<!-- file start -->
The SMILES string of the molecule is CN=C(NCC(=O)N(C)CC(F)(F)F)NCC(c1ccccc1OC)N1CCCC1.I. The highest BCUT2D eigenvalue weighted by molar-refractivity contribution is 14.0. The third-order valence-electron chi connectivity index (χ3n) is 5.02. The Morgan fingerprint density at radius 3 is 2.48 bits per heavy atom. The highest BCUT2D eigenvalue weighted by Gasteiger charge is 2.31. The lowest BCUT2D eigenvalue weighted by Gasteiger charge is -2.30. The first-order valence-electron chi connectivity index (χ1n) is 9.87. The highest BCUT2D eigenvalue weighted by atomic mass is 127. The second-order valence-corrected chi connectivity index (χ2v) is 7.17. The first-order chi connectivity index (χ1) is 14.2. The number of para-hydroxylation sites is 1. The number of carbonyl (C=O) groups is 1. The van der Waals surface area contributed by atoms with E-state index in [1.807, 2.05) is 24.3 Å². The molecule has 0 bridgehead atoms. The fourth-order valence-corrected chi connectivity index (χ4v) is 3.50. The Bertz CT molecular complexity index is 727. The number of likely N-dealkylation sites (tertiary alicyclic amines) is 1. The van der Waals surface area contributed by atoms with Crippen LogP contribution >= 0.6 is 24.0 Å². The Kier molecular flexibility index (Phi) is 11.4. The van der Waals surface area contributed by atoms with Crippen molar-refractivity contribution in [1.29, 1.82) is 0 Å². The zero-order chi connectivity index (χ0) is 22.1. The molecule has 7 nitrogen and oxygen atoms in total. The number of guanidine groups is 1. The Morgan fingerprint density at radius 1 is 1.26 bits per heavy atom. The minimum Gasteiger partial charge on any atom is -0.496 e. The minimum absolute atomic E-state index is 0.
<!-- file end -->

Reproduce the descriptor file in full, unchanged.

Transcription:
The SMILES string of the molecule is CN=C(NCC(=O)N(C)CC(F)(F)F)NCC(c1ccccc1OC)N1CCCC1.I. The highest BCUT2D eigenvalue weighted by molar-refractivity contribution is 14.0. The third-order valence-electron chi connectivity index (χ3n) is 5.02. The Morgan fingerprint density at radius 3 is 2.48 bits per heavy atom. The highest BCUT2D eigenvalue weighted by Gasteiger charge is 2.31. The lowest BCUT2D eigenvalue weighted by Gasteiger charge is -2.30. The first-order valence-electron chi connectivity index (χ1n) is 9.87. The highest BCUT2D eigenvalue weighted by atomic mass is 127. The second-order valence-corrected chi connectivity index (χ2v) is 7.17. The first-order chi connectivity index (χ1) is 14.2. The number of para-hydroxylation sites is 1. The number of carbonyl (C=O) groups is 1. The van der Waals surface area contributed by atoms with E-state index in [1.807, 2.05) is 24.3 Å². The molecule has 0 bridgehead atoms. The fourth-order valence-corrected chi connectivity index (χ4v) is 3.50. The Bertz CT molecular complexity index is 727. The number of likely N-dealkylation sites (tertiary alicyclic amines) is 1. The van der Waals surface area contributed by atoms with Crippen LogP contribution >= 0.6 is 24.0 Å². The Kier molecular flexibility index (Phi) is 11.4. The van der Waals surface area contributed by atoms with Crippen molar-refractivity contribution in [1.29, 1.82) is 0 Å². The zero-order chi connectivity index (χ0) is 22.1. The molecule has 7 nitrogen and oxygen atoms in total. The number of guanidine groups is 1. The Morgan fingerprint density at radius 1 is 1.26 bits per heavy atom. The minimum Gasteiger partial charge on any atom is -0.496 e. The minimum absolute atomic E-state index is 0.